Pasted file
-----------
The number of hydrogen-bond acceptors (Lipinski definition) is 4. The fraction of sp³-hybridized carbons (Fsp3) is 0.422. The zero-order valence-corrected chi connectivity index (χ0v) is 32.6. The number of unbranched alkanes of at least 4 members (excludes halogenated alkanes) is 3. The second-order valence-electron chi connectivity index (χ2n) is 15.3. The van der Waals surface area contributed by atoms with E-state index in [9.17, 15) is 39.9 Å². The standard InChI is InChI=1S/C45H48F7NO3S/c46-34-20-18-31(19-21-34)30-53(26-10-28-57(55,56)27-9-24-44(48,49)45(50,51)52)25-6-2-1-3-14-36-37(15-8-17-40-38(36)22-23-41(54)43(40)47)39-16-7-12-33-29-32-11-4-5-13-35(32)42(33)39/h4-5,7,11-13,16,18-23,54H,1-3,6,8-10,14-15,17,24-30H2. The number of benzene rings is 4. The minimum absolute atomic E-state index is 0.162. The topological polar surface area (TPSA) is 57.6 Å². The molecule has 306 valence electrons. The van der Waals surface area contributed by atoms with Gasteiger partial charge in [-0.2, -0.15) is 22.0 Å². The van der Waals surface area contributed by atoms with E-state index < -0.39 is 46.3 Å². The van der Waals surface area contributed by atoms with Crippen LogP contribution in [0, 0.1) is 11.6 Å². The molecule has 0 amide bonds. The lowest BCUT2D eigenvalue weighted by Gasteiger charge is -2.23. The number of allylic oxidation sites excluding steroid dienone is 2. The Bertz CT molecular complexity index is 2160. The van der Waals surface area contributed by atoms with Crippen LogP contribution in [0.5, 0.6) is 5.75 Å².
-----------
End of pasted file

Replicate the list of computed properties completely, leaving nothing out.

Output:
The number of hydrogen-bond acceptors (Lipinski definition) is 4. The fraction of sp³-hybridized carbons (Fsp3) is 0.422. The zero-order valence-corrected chi connectivity index (χ0v) is 32.6. The number of unbranched alkanes of at least 4 members (excludes halogenated alkanes) is 3. The second-order valence-electron chi connectivity index (χ2n) is 15.3. The van der Waals surface area contributed by atoms with E-state index in [9.17, 15) is 39.9 Å². The standard InChI is InChI=1S/C45H48F7NO3S/c46-34-20-18-31(19-21-34)30-53(26-10-28-57(55,56)27-9-24-44(48,49)45(50,51)52)25-6-2-1-3-14-36-37(15-8-17-40-38(36)22-23-41(54)43(40)47)39-16-7-12-33-29-32-11-4-5-13-35(32)42(33)39/h4-5,7,11-13,16,18-23,54H,1-3,6,8-10,14-15,17,24-30H2. The number of benzene rings is 4. The minimum absolute atomic E-state index is 0.162. The topological polar surface area (TPSA) is 57.6 Å². The molecule has 306 valence electrons. The van der Waals surface area contributed by atoms with Gasteiger partial charge in [-0.2, -0.15) is 22.0 Å². The van der Waals surface area contributed by atoms with E-state index < -0.39 is 46.3 Å². The van der Waals surface area contributed by atoms with Crippen LogP contribution in [0, 0.1) is 11.6 Å². The molecule has 0 amide bonds. The lowest BCUT2D eigenvalue weighted by Gasteiger charge is -2.23. The number of allylic oxidation sites excluding steroid dienone is 2. The Bertz CT molecular complexity index is 2160. The van der Waals surface area contributed by atoms with Crippen LogP contribution in [0.5, 0.6) is 5.75 Å².